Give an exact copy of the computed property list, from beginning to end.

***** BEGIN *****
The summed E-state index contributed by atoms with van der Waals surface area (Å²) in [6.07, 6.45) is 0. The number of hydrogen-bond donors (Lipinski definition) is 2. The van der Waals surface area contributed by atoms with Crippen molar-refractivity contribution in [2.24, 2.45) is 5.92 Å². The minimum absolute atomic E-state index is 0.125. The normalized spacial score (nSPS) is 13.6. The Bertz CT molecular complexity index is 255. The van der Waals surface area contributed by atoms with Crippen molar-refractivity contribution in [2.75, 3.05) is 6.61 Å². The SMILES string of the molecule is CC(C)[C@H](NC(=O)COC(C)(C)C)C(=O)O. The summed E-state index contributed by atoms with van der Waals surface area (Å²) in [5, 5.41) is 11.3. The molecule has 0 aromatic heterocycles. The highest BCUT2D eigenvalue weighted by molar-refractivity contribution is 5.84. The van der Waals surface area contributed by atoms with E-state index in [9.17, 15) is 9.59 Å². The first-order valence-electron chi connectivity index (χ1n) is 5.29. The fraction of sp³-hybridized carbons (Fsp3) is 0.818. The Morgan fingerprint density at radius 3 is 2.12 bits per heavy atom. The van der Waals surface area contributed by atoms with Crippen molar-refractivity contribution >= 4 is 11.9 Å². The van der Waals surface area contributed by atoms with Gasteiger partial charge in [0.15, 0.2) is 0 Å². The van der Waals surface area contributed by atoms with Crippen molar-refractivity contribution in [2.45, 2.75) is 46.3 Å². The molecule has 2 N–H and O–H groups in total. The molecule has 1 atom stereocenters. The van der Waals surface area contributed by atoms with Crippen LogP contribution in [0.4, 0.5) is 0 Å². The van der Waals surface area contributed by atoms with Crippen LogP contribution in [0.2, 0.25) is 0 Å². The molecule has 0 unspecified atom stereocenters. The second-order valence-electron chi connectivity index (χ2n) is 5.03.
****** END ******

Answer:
The summed E-state index contributed by atoms with van der Waals surface area (Å²) in [6.07, 6.45) is 0. The number of hydrogen-bond donors (Lipinski definition) is 2. The van der Waals surface area contributed by atoms with Crippen molar-refractivity contribution in [2.24, 2.45) is 5.92 Å². The minimum absolute atomic E-state index is 0.125. The normalized spacial score (nSPS) is 13.6. The Bertz CT molecular complexity index is 255. The van der Waals surface area contributed by atoms with Crippen molar-refractivity contribution in [2.75, 3.05) is 6.61 Å². The SMILES string of the molecule is CC(C)[C@H](NC(=O)COC(C)(C)C)C(=O)O. The summed E-state index contributed by atoms with van der Waals surface area (Å²) in [5, 5.41) is 11.3. The molecule has 0 aromatic heterocycles. The highest BCUT2D eigenvalue weighted by molar-refractivity contribution is 5.84. The van der Waals surface area contributed by atoms with E-state index in [9.17, 15) is 9.59 Å². The first-order valence-electron chi connectivity index (χ1n) is 5.29. The fraction of sp³-hybridized carbons (Fsp3) is 0.818. The Morgan fingerprint density at radius 3 is 2.12 bits per heavy atom. The van der Waals surface area contributed by atoms with Crippen molar-refractivity contribution >= 4 is 11.9 Å². The van der Waals surface area contributed by atoms with Gasteiger partial charge in [0.15, 0.2) is 0 Å². The van der Waals surface area contributed by atoms with Crippen molar-refractivity contribution in [2.45, 2.75) is 46.3 Å². The molecule has 2 N–H and O–H groups in total. The molecule has 1 atom stereocenters. The van der Waals surface area contributed by atoms with Crippen LogP contribution in [0.4, 0.5) is 0 Å². The van der Waals surface area contributed by atoms with Crippen LogP contribution in [0.2, 0.25) is 0 Å². The molecule has 0 unspecified atom stereocenters. The second-order valence-electron chi connectivity index (χ2n) is 5.03.